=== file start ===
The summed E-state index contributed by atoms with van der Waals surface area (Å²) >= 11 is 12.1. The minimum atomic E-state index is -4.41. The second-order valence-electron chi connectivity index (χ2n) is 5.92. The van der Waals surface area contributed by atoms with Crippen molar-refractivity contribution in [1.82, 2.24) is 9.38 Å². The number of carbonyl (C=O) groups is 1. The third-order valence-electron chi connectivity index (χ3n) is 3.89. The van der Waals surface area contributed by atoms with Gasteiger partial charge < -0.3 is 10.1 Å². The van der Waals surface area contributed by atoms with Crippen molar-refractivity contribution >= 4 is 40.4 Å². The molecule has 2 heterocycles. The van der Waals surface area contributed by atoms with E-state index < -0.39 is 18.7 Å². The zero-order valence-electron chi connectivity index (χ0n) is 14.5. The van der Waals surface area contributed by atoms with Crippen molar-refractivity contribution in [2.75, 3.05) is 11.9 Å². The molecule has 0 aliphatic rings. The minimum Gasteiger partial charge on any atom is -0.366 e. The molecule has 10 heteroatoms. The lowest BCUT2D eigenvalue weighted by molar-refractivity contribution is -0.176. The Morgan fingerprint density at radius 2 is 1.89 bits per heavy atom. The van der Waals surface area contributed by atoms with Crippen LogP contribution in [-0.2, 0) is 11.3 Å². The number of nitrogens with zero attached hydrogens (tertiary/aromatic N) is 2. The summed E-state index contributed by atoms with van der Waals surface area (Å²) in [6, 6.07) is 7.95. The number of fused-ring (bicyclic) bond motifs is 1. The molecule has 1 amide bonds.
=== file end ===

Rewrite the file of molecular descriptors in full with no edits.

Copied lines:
The summed E-state index contributed by atoms with van der Waals surface area (Å²) >= 11 is 12.1. The minimum atomic E-state index is -4.41. The second-order valence-electron chi connectivity index (χ2n) is 5.92. The van der Waals surface area contributed by atoms with Crippen molar-refractivity contribution in [1.82, 2.24) is 9.38 Å². The number of carbonyl (C=O) groups is 1. The third-order valence-electron chi connectivity index (χ3n) is 3.89. The van der Waals surface area contributed by atoms with Gasteiger partial charge < -0.3 is 10.1 Å². The van der Waals surface area contributed by atoms with Crippen molar-refractivity contribution >= 4 is 40.4 Å². The molecule has 2 heterocycles. The van der Waals surface area contributed by atoms with E-state index < -0.39 is 18.7 Å². The zero-order valence-electron chi connectivity index (χ0n) is 14.5. The van der Waals surface area contributed by atoms with Crippen molar-refractivity contribution in [2.75, 3.05) is 11.9 Å². The molecule has 0 aliphatic rings. The minimum Gasteiger partial charge on any atom is -0.366 e. The molecule has 10 heteroatoms. The lowest BCUT2D eigenvalue weighted by molar-refractivity contribution is -0.176. The Morgan fingerprint density at radius 2 is 1.89 bits per heavy atom. The van der Waals surface area contributed by atoms with Crippen LogP contribution in [-0.2, 0) is 11.3 Å². The number of nitrogens with zero attached hydrogens (tertiary/aromatic N) is 2. The summed E-state index contributed by atoms with van der Waals surface area (Å²) in [6, 6.07) is 7.95. The number of fused-ring (bicyclic) bond motifs is 1. The molecule has 1 amide bonds.